Dr. Lew Feldman, Garden Director
Aspidistra elatior (the cast iron plant) was a popular houseplant in Victorian England and was often considered a “symbol of middle-class respectability.”
After gas lighting was introduced to illuminate homes in the late 19th century, Aspidistra was often the only plant that could be grown successfully indoors, leading to the descriptor, “cast-iron” plant, meaning that it was very hardy. But what’s the basis for this hardiness? When the gas used for illumination was chemically analyzed it was found to have a contaminant, a low molecular weight compound known as ethylene. We now know that ethylene occurs naturally in plants where it functions as a growth regulator (a “hormone”), promoting various types of developmental events. When present in high amounts, as in the illumination gas, ethylene is toxic. Given this toxicity why does the Aspidistra appear unaffected, while most other plants die? The answer is, that the Aspidistra hardly “sees” the ethylene; that is, that the usual biochemistry found in most plants for reacting to ethylene is absent or greatly modified in Aspidistra. Hence, Aspidistra plants can grow successfully in rooms with relatively high levels of ethylene gas.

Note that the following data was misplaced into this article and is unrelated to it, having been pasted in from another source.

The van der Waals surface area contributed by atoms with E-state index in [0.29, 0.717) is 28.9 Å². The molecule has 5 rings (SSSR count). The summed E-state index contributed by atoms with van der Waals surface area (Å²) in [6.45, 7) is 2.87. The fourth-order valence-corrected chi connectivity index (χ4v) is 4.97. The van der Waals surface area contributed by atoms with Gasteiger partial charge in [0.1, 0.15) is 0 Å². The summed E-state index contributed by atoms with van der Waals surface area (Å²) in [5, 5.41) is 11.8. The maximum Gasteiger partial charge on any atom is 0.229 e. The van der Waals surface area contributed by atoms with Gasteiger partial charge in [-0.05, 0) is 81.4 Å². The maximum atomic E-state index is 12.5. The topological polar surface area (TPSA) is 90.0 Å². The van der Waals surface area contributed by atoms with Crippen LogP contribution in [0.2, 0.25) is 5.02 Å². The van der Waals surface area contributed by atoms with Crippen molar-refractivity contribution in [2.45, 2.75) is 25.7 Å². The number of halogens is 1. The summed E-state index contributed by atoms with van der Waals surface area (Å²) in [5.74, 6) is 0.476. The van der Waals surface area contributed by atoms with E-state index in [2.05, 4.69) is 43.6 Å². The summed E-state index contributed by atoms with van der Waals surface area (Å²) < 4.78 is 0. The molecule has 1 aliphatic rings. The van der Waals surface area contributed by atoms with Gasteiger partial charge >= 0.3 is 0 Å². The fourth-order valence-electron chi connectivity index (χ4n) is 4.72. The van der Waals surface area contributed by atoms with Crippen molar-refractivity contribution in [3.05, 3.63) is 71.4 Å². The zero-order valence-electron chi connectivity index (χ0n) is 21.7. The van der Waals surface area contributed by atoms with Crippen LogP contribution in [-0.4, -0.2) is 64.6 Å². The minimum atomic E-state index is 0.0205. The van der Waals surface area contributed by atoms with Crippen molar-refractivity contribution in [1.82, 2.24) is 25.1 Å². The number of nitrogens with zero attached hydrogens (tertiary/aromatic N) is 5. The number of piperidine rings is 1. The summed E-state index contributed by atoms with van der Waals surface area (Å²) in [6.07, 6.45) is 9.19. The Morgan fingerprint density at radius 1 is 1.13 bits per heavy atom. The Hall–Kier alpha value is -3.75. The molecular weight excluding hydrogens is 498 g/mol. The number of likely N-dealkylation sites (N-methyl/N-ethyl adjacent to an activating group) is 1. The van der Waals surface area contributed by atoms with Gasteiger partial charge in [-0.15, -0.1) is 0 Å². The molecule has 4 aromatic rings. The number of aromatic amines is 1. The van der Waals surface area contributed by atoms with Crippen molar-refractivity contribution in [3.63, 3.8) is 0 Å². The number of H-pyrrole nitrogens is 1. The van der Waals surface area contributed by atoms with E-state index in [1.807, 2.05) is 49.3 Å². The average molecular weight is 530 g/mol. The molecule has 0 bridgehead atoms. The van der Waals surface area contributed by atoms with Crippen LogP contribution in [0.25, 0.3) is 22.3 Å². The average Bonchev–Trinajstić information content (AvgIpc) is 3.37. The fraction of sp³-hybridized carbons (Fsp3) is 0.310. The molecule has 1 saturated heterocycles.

So next time you are viewing a movie supposedly set in Victorian England, check out the plants in the background. If you see ferns, rubber plants, and orchids, you need to contact the movie’s Director and update her using your newly acquired botanical knowledge.
Various species of Aspidistra can be found growing in the Asian section of the UC Botanical Garden. Living up to their cast iron descriptor, in addition to tolerating high levels of ethylene (air pollution), they can withstand deep shade, neglect, and dry soils. In the Bay Area, many species can be grown successfully outdoors, in the shade.